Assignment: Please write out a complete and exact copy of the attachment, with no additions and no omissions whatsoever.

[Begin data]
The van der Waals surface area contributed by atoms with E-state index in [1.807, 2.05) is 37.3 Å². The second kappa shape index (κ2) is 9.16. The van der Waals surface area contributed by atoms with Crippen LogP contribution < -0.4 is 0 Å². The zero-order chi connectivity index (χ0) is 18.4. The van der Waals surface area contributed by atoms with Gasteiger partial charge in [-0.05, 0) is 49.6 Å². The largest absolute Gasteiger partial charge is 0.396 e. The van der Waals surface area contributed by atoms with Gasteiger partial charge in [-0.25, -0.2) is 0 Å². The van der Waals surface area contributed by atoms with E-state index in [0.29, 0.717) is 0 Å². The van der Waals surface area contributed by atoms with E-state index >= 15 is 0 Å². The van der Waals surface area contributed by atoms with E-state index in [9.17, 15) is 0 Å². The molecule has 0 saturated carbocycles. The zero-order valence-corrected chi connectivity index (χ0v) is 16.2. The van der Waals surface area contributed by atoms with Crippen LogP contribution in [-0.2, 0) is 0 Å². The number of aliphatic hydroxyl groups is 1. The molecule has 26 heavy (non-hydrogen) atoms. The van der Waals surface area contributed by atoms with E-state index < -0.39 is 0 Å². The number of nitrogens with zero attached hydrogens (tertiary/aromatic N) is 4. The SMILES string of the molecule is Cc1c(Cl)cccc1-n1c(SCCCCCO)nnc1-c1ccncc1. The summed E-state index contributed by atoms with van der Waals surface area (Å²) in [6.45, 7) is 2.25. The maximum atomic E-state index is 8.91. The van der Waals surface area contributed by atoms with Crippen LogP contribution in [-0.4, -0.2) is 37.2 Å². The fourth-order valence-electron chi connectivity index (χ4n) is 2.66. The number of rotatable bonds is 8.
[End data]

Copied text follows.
The van der Waals surface area contributed by atoms with E-state index in [1.807, 2.05) is 37.3 Å². The second kappa shape index (κ2) is 9.16. The van der Waals surface area contributed by atoms with Crippen LogP contribution < -0.4 is 0 Å². The zero-order chi connectivity index (χ0) is 18.4. The van der Waals surface area contributed by atoms with Gasteiger partial charge in [-0.05, 0) is 49.6 Å². The largest absolute Gasteiger partial charge is 0.396 e. The van der Waals surface area contributed by atoms with Gasteiger partial charge in [-0.25, -0.2) is 0 Å². The van der Waals surface area contributed by atoms with E-state index in [0.29, 0.717) is 0 Å². The van der Waals surface area contributed by atoms with E-state index >= 15 is 0 Å². The van der Waals surface area contributed by atoms with E-state index in [9.17, 15) is 0 Å². The molecule has 0 saturated carbocycles. The zero-order valence-corrected chi connectivity index (χ0v) is 16.2. The van der Waals surface area contributed by atoms with Crippen LogP contribution in [-0.2, 0) is 0 Å². The number of aliphatic hydroxyl groups is 1. The molecule has 26 heavy (non-hydrogen) atoms. The van der Waals surface area contributed by atoms with E-state index < -0.39 is 0 Å². The number of nitrogens with zero attached hydrogens (tertiary/aromatic N) is 4. The SMILES string of the molecule is Cc1c(Cl)cccc1-n1c(SCCCCCO)nnc1-c1ccncc1. The summed E-state index contributed by atoms with van der Waals surface area (Å²) in [6.45, 7) is 2.25. The maximum atomic E-state index is 8.91. The van der Waals surface area contributed by atoms with Crippen LogP contribution in [-0.4, -0.2) is 37.2 Å². The fourth-order valence-electron chi connectivity index (χ4n) is 2.66. The number of rotatable bonds is 8.